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Former Minneapolis cop Kim Potter WILL testify at manslaughter trial for the death of Daunte Wright


Kim Potter, the Minnesota cop who resigned after fatally shooting Daunte Wright, will take the stand at her manslaughter trial her attorneys revealed as jury selection continued on Wednesday. 

Potter, 49, has been charged with first- and second-degree manslaughter in the April 11 killing of Daunte Wright, 20, who the former Brooklyn Center cop pulled over for having an air freshener hanging from his rearview mirror and expired license plate tags. 

‘Officer Potter will testify and tell you what she remembers happened, so you will know not just from the video but from the officers at the scene and Officer Potter herself what was occurring,’ her lawyer Paul Engh confirmed on Tuesday. 

‘I think [you] should be quite interested in hearing what she had to say.’   

Kim Potter, 49, (center) appears in court Wednesday. Her lawyers said the former cop will testify at her manslaughter trial in death of Daunte Wright, 20

Potter was a former police officer at Brooklyn Center Police Department, near Minneapolis, before resigning after fatally shooting Wright on April 11. She claims Wright resisted arrest by trying to get back into the car and drive away and that she mistook her service weapon for her stun gun

Potter was a former police officer at Brooklyn Center Police Department, near Minneapolis, before resigning after fatally shooting Wright on April 11. She claims Wright resisted arrest by trying to get back into the car and drive away and that she mistook her service weapon for her stun gun

Wright (pictured) was pulled over for having an air freshener hanging from his rearview mirror and for having expired license plates. After running his license, the three officers found out he also had an arrest warrant for an outstanding misdemeanor for a weapons violation

Wright (pictured) was pulled over for having an air freshener hanging from his rearview mirror and for having expired license plates. After running his license, the three officers found out he also had an arrest warrant for an outstanding misdemeanor for a weapons violation

While Potter’s defense team made the announcement inside the Hennepin County Government Center as jury selection began, protesters outside the  court swarmed a a car after its driver slowly passed through a crowd around 5pm.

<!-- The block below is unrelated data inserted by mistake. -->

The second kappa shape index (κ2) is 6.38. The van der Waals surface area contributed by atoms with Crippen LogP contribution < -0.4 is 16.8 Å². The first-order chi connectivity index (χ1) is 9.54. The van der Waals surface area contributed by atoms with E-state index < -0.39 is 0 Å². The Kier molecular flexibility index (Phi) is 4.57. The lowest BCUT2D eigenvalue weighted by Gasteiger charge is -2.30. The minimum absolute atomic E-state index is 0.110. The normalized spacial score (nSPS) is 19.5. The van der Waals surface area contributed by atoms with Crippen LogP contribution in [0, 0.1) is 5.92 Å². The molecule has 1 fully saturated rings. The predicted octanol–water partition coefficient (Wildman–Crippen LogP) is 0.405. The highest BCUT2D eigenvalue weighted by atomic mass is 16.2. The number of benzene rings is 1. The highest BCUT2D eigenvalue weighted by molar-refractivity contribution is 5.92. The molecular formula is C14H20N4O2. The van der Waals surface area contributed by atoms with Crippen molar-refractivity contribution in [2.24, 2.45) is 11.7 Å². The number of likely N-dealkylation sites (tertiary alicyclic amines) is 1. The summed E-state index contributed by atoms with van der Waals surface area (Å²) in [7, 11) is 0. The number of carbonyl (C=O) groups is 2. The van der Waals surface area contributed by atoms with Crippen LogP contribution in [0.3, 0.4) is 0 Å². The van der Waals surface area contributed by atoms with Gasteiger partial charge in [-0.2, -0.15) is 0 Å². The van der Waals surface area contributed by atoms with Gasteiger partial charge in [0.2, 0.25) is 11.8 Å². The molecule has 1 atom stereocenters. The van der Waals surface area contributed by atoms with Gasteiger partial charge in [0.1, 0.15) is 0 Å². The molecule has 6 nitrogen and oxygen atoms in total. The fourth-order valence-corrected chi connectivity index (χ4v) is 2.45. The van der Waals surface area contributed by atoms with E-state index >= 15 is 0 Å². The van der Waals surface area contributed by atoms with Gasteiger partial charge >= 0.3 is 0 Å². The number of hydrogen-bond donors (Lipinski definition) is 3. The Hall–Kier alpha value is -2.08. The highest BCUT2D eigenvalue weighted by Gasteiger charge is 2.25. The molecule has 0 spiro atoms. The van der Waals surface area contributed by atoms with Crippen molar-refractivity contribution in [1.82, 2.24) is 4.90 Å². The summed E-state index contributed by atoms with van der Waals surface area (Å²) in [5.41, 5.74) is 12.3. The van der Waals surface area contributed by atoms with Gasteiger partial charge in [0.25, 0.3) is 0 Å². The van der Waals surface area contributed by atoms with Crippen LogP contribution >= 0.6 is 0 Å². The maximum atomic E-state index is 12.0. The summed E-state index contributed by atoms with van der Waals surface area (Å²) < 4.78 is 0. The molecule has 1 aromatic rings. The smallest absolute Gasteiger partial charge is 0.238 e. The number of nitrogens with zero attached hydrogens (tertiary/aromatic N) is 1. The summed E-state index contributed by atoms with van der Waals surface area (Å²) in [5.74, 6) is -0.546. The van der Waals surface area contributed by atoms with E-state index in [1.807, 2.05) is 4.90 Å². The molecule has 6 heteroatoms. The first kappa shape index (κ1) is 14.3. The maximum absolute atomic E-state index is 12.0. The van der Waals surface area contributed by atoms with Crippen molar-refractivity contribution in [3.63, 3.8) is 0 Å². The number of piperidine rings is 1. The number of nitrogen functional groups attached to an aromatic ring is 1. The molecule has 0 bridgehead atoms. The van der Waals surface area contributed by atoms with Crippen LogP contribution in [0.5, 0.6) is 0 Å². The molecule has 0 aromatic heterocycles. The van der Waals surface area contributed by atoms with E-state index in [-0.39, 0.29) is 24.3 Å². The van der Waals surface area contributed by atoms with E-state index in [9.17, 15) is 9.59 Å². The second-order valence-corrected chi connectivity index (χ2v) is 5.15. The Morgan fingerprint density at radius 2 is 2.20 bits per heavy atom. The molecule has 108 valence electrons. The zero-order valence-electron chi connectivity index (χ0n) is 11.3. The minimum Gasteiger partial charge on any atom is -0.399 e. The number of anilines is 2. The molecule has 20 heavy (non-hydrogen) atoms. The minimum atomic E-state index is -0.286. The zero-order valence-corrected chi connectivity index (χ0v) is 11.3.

At one point, one protester was seen sitting on the hood of the car and was carried down the road until the car stopped at an intersection, where he was able to safely dismount the vehicle. 

Many other protesters began to rock the car and punched the windows while the driver waited for the green light. The car was able to safely make a righthand turn onto to adjacent road. 

Protesters screamed ‘f**k you’ as the car drove away. 

It is unknown why the driver did not take an alternative route. Police Chief Garrett Parten reported no injuries, according to KSTP

Earlier that day, protesters stood outside the building chanting: ‘Say his name: Daunte Wright.’ 

‘They are on the 18th floor, and we’re down here,’ protester Sharolyn Hagen told KSTP. ‘I hope they can feel a little bit of our presence.’   

Protests rally Tuesday outside the Hennepin County Government Center during the first day of jury selection

Protests rally Tuesday outside the Hennepin County Government Center during the first day of jury selection

Protesters held signs with Potter's face on them as they marched through the streets

Protesters held signs with Potter’s face on them as they marched through the streets 

A car (pictured) drove through the protest before turning on an adjacent road

A car (pictured) drove through the protest before turning on an adjacent road 

Eight jurors have been selected as of Wednesday afternoon. 

Two men and two women were the first to be selected on Tuesday, with four more added to the panel on Wednesday.   

The first juror is a white man in his 50s who is a medical journal editor and has an unfavorable view of Blue Lives Matter, CBS Minnesota reported.